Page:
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Mystery Week: Interview: author Jacqueline Winspear

Submitted by on March 19, 2011 – 4:00 amNo Comment

Today the Dolls welcome author Jacqueline Winspear to the Dollhouse – just in time for the publication of her new book A Lesson in Secrets – the 8th installment in the Maisie Dobbs mysteries – out March 22nd!

Jacqueline Winspear was born and raised in the county of Kent, England. Following higher education at the University of London’s Institute of Education, Jacqueline worked in academic publishing, in higher education and in marketing communications in the UK.

She emigrated to the United States in 1990, and while working in business and as a personal /professional coach, Jacqueline embarked upon a life-long dream to be a writer.

A regular contributor to journals covering international education, Jacqueline has published articles in women’s magazines and has also recorded her essays for KQED radio in San Francisco. She lives in the San Francisco Bay Area and is a regular visitor to the United Kingdom and Europe.

PBD: Your biography states that your grandfather took part and was wounded in WWI, which was how you became interested in the ‘War to end all wars’ – why then a female heroine? How did you conceive the idea for Maisie Dobbs in an era so focused on the heroes – the men – fathers, sons, brothers who gave up so much.

JW:My grandmother was a munitions worker who, at the age of 18, was partially blinded in an explosion at the factory. Several of the girls alongside her were killed in the same accident. In addition, I have a deep interest in the women of that generation – the first generation of women in modern times to go to war. The Great War was a war of heroines as much as it was of heroes.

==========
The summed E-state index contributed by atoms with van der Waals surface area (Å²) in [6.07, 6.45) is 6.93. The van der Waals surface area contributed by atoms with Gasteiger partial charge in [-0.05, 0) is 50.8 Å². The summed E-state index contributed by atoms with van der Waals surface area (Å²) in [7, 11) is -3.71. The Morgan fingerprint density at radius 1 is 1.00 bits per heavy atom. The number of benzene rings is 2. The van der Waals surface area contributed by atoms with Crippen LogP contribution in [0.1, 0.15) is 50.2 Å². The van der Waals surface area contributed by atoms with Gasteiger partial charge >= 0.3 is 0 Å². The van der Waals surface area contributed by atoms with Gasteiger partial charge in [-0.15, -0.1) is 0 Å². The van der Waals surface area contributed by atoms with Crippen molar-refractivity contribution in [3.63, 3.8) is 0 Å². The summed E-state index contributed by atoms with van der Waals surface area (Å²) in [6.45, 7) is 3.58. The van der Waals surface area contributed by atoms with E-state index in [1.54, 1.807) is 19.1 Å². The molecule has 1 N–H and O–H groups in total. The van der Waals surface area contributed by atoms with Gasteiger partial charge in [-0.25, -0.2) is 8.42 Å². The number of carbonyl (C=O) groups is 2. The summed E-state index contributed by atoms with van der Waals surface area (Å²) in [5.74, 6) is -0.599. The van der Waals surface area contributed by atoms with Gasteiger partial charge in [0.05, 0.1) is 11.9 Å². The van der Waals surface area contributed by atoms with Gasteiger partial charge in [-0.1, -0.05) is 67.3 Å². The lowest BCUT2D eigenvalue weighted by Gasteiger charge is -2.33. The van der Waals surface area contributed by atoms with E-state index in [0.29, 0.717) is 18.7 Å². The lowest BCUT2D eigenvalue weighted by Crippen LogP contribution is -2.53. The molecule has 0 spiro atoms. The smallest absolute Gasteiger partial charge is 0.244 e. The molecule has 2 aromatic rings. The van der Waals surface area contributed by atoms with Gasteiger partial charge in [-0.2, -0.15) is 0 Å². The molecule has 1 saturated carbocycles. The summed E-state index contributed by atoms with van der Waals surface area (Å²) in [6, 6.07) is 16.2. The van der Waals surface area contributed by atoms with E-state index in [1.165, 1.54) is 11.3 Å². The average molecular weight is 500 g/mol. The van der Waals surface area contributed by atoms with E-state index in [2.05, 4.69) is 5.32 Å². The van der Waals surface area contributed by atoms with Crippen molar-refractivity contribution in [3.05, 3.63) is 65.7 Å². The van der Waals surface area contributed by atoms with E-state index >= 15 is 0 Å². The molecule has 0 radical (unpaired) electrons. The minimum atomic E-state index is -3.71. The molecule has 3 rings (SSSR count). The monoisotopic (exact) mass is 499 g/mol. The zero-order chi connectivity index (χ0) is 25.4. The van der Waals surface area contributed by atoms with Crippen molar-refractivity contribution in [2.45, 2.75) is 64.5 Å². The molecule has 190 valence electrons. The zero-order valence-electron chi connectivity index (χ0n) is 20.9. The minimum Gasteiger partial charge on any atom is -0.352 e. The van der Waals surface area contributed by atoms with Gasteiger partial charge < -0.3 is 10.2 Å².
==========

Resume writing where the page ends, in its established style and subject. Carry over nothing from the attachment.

I did not “conceive” the character of Maisie Dobbs. In fact, I had no plans to write a novel at all. Instead, the character came to me while I was daydreaming in bumper-to-bumper traffic. What I refer to as my “moment of artistic grace.”

PBD: The Maisie Dobbs series focuses on the years following the ‘Great War’ (WWI) and most of the mysteries Maisie sets out to solve in these books focus on events that happened before or during the war – rather than the present (in Maisie’s present) – why?

JW: No reason. It just happened that way. But we’re moving on from the Great War now.

PBD: Many books that focus on the 20s and 30s are filled with the endless parties, dancing and well, what turned the roaring twenties into the roaring twenties. Maisie’s life seems very separate from that, will we ever see her partying the night away?

JW: Maisie’s been to a few parties – but there are people who are party hounds and people who aren’t. She likes the odd party, but not every night of the week – that’s not really her style, and she has a business to run.

PBD: Maisie is such a wonderfully complex character and I feel that as each book progresses she opens up more – to herself, to those around her and even to the reader – has she finally put the past to rest?

JW: I don’t know, she hasn’t told me yet – but a painful past is hard to completely put to rest.